Home sizes shrinking - or are they?
Newly-built single family homes are trending smaller, marking the third year of shrinkage, according to the National Association of Home Builders' analysis of third quarter 2018 census data. Industry insiders attribute the adjustment to an incremental move to additional entry-level home construction and to patterns associated with recessions.
Using data from the Census Quarterly Starts and Completions by Purpose and Design, NAHB reported median single-family square foot area decreased to 2,320 square feet from the year-ago median of 2,373 square feet.
Average square footage also declined to 2,495 square feet, down from twelve months ago when it was 2,576 square feet.
A different, less volatile metric - a one-year moving average - reveals the median size of a single family home is 13 percent higher and the average size is 8 percent higher when compared with cycle lows.
Robert Dietz, NAHB's chief economist said the post-recession increase in single family home size is consistent with the historical pattern coming out of recessions. "Typical new home size falls prior to and during a recession as home buyers tighten budgets, and then sizes rise as high-end homebuyers, who face fewer credit constraints, return to the housing market in relatively greater proportions."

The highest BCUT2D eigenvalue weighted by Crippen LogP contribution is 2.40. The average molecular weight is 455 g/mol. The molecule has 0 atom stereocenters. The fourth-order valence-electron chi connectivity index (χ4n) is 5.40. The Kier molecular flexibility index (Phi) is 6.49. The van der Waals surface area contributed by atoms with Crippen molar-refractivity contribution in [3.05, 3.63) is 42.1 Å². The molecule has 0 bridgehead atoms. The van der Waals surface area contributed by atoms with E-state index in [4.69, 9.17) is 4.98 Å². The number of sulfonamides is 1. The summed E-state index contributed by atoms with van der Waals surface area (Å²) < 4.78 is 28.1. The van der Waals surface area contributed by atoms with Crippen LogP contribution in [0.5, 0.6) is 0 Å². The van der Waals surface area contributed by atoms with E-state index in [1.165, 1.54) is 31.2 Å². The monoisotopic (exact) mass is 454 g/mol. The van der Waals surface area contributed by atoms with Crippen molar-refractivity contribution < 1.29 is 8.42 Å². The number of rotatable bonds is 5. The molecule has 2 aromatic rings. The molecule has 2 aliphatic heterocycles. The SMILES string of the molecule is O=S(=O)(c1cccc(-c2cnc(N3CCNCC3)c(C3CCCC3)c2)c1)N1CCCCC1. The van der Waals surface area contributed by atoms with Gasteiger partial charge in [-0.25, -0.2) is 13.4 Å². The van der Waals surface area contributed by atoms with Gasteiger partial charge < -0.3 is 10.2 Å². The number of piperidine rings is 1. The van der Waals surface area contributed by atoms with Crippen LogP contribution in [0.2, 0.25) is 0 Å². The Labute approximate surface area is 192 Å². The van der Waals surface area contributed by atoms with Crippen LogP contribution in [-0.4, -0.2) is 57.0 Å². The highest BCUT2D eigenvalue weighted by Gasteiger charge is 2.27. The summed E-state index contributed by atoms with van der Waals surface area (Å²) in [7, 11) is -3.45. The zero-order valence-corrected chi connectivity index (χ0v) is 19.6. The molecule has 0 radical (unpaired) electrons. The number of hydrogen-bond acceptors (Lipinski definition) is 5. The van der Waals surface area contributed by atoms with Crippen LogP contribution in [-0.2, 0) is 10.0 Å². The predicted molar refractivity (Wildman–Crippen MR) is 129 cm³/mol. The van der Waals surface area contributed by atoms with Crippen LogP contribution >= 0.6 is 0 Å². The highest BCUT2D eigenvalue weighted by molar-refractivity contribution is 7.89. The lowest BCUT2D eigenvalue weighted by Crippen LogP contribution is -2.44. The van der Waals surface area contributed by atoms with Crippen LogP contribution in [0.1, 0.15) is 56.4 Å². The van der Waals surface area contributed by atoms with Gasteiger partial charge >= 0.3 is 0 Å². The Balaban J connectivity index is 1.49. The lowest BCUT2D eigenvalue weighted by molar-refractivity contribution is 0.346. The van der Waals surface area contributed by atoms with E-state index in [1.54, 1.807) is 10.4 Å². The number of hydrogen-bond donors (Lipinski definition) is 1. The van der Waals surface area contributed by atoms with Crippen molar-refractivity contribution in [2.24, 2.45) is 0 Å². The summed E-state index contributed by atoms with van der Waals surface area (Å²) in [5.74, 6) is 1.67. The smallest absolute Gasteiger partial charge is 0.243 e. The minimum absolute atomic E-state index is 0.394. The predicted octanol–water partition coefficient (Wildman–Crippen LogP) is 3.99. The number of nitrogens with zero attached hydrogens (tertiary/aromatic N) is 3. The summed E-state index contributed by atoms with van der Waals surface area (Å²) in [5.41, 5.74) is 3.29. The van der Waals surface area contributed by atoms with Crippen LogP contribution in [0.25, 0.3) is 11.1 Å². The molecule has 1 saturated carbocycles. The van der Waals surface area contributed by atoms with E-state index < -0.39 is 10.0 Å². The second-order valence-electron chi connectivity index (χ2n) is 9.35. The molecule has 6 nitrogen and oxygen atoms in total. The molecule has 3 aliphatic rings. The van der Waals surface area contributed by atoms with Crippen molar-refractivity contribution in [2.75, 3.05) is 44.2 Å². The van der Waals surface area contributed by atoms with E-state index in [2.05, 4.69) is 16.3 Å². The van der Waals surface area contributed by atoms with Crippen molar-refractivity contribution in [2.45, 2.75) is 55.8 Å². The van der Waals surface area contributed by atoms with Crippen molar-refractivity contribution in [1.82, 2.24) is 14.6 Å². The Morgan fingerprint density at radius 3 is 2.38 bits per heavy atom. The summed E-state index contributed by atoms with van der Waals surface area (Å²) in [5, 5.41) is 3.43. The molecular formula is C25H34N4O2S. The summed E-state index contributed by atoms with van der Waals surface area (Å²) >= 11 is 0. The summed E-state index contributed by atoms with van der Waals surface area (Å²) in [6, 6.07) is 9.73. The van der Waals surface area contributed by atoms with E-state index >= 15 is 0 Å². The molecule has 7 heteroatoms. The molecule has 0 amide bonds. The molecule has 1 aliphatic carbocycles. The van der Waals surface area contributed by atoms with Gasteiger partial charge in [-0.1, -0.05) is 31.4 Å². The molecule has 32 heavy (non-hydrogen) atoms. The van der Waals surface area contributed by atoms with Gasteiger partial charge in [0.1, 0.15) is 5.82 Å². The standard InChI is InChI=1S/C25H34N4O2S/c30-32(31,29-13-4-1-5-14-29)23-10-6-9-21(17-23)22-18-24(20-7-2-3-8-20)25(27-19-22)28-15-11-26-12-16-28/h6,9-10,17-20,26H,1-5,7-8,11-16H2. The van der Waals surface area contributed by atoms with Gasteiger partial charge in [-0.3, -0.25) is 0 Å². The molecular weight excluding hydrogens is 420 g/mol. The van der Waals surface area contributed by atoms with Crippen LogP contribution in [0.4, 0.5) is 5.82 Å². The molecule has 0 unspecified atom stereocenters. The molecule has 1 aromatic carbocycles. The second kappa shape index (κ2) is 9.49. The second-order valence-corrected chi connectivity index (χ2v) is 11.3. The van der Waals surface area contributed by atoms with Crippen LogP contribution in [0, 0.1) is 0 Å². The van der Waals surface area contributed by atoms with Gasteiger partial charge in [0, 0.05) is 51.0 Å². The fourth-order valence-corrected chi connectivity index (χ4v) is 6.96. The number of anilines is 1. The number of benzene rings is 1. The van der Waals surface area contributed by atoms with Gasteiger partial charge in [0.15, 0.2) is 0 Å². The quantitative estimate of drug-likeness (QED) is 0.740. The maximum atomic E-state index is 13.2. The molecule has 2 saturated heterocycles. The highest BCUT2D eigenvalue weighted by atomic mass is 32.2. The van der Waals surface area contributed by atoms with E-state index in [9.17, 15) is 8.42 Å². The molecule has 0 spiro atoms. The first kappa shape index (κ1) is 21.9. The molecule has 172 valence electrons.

NAHB said the pattern was exacerbated during the current business cycle "due to market weakness among first-time homebuyers and supply-side constraints in the building market." Current declines in size indicate this part of the cycle has ended, NAHB noted.
Dietz expects size will trend lower as builders add more entry-level homes into inventory and the custom market cools.